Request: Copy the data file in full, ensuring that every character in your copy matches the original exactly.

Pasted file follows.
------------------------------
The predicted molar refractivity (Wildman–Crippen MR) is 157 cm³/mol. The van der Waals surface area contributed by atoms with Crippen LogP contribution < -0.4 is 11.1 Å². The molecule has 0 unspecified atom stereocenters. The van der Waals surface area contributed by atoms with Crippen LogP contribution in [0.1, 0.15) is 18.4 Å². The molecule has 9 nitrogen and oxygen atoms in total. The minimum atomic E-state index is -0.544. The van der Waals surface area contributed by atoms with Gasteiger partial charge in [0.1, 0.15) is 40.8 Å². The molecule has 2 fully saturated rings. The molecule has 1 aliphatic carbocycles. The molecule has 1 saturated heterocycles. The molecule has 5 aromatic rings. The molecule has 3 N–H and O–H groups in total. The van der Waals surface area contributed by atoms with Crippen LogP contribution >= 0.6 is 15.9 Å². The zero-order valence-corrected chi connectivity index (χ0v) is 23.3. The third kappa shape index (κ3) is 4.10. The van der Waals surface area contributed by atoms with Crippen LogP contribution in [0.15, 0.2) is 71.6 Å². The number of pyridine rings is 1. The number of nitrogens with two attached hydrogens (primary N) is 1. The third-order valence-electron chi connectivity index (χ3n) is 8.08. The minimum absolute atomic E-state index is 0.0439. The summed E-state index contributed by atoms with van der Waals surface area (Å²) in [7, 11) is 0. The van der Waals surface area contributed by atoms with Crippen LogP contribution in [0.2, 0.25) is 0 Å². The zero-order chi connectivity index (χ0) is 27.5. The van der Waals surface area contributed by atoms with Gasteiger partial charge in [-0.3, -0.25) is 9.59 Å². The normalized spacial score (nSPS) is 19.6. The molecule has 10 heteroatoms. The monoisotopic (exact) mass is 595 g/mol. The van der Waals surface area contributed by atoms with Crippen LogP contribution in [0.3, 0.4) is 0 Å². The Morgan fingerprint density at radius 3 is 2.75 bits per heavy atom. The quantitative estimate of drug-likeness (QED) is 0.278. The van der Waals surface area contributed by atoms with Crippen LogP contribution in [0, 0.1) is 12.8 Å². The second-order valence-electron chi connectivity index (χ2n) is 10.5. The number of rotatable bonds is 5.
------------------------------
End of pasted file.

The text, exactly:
The predicted molar refractivity (Wildman–Crippen MR) is 157 cm³/mol. The van der Waals surface area contributed by atoms with Crippen LogP contribution < -0.4 is 11.1 Å². The molecule has 0 unspecified atom stereocenters. The van der Waals surface area contributed by atoms with Crippen LogP contribution in [0.1, 0.15) is 18.4 Å². The molecule has 9 nitrogen and oxygen atoms in total. The minimum atomic E-state index is -0.544. The van der Waals surface area contributed by atoms with Gasteiger partial charge in [0.1, 0.15) is 40.8 Å². The molecule has 2 fully saturated rings. The molecule has 1 aliphatic carbocycles. The molecule has 1 saturated heterocycles. The molecule has 5 aromatic rings. The molecule has 3 N–H and O–H groups in total. The van der Waals surface area contributed by atoms with Crippen LogP contribution >= 0.6 is 15.9 Å². The zero-order valence-corrected chi connectivity index (χ0v) is 23.3. The third kappa shape index (κ3) is 4.10. The van der Waals surface area contributed by atoms with Crippen LogP contribution in [0.15, 0.2) is 71.6 Å². The number of pyridine rings is 1. The number of nitrogens with two attached hydrogens (primary N) is 1. The third-order valence-electron chi connectivity index (χ3n) is 8.08. The minimum absolute atomic E-state index is 0.0439. The summed E-state index contributed by atoms with van der Waals surface area (Å²) in [7, 11) is 0. The van der Waals surface area contributed by atoms with Crippen LogP contribution in [0.2, 0.25) is 0 Å². The zero-order chi connectivity index (χ0) is 27.5. The van der Waals surface area contributed by atoms with Gasteiger partial charge in [-0.3, -0.25) is 9.59 Å². The normalized spacial score (nSPS) is 19.6. The molecule has 10 heteroatoms. The monoisotopic (exact) mass is 595 g/mol. The van der Waals surface area contributed by atoms with Crippen LogP contribution in [0.3, 0.4) is 0 Å². The Morgan fingerprint density at radius 3 is 2.75 bits per heavy atom. The quantitative estimate of drug-likeness (QED) is 0.278. The van der Waals surface area contributed by atoms with Crippen LogP contribution in [0, 0.1) is 12.8 Å². The second-order valence-electron chi connectivity index (χ2n) is 10.5. The number of rotatable bonds is 5.